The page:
Effectiveness and Reach of the Primary Palliative Care for Emergency Medicine (PRIM-ER) Pilot Study: a Qualitative Analysis

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Background: Palliative care interventions in the ED capture high-risk patients at a time of crisis and can dramatically improve patient-centered outcomes. Objective: To understand the facilitators that contributed to the success of the Primary Palliative Care for Emergency Medicine (PRIM-ER) quality improvement pilot intervention. Design: Effectiveness was evaluated through semi-structured interviews. Reach outcomes were measured by percent of all full-time emergency providers (physicians, physician assistants, nurses) who completed the intervention education components and baseline survey assessing attitudes and knowledge on end-of-life care. Participants: Emergency medicine providers affiliated with two medical centers (N = 197). Interviews conducted with six key informants at both institutions. Approach: Interviews were recorded, transcribed, and analyzed using deductive and inductive approaches. Descriptive statistics include reach outcomes and baseline survey results. Key Results: Both sites successfully implemented all components of the intervention and achieved a high level (> 75%) of intervention reach. Two themes emerged as facilitators to successful effectiveness facilitators of PRIM-ER: (1) institutional leadership support and (2) leveraging established quality improvement (QI) processes. Institutional support included leveraging leadership with authority to (a) mandate trainings; (b) substitute PRIM-ER education for normally scheduled education; and (c) provide protected time to implement intervention components. Effectiveness was also enhanced by capitalizing on existing QI processes which included (a) leveraging interdisciplinary partnerships and communication plans and (b) monitoring performance improvement data. Conclusions: Capitalizing on strong institutional leadership support and established QI processes enhanced the reach and effectiveness of the PRIM-ER pilot. These findings will guide the PRIM-ER researchers in scaling up the intervention in the remaining 33 sites, as well as enhance the planning of other complex quality improvement interventions in clinical settings. Registration Details: ClinicalTrials.gov Identifier: NCT03424109; Grant Number: AT009844-01.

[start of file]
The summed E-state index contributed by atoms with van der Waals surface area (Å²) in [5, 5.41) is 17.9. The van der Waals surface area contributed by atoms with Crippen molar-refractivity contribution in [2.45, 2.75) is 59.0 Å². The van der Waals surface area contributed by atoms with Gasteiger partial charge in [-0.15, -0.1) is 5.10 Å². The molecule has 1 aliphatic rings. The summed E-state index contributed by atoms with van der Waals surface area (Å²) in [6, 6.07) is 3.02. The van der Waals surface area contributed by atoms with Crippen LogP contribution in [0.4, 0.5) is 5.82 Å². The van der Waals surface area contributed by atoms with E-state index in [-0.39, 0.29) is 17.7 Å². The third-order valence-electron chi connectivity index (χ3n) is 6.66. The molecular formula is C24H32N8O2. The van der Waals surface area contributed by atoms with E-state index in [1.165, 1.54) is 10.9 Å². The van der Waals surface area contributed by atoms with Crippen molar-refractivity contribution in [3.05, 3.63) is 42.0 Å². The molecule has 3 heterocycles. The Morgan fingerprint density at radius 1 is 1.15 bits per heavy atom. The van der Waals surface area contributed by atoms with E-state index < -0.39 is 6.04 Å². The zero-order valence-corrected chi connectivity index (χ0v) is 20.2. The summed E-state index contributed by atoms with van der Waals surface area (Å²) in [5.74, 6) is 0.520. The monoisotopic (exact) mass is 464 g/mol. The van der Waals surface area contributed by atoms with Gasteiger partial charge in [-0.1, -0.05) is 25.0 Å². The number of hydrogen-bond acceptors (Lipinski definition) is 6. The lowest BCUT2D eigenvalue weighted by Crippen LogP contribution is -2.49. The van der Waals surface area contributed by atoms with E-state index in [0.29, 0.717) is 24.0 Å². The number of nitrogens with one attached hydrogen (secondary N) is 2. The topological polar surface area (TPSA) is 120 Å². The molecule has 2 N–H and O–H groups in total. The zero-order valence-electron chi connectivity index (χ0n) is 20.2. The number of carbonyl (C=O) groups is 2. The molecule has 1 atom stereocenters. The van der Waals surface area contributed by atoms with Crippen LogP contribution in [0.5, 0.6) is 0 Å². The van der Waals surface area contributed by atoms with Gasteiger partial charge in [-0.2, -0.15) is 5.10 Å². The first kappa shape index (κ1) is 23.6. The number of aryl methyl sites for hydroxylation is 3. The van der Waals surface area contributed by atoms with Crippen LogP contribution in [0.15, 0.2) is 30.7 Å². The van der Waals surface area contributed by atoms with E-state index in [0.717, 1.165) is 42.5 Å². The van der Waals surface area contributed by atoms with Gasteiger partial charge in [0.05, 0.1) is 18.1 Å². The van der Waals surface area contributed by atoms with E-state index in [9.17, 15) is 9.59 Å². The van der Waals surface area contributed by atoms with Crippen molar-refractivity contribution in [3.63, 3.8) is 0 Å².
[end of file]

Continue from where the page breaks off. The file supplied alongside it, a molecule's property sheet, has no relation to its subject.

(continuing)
Environmental Noise in New York City Long-Term Care Facilities: A Window Into the COVID-19 Pandemic

Martin, J. L., Hernandez, D., Cadogan, M. P., Brody, A. A., Alessi, C. A., Mitchell, M. N., Song, Y., Smilowitz, J., Vedvyas, A., Qian, Y., Zhong, H., & Chodosh, J. (2021, May 1). In Journal of the American Medical Directors Association (Vols. 22, Issues 5, pp. 974-976). 10.1016/j.jamda.2021.02.010

An Exploratory Qualitative Study of Patient and Caregiver Perspectives of Ambulatory Kidney Palliative Care

Bristol, A. A., Chaudhry, S., Assis, D., Wright, R., Moriyama, D., Harwood, K., Brody, A. A., Charytan, D. M., Chodosh, J., & Scherer, J. S. (2021). American Journal of Hospice and Palliative Medicine. 10.1177/1049909120986121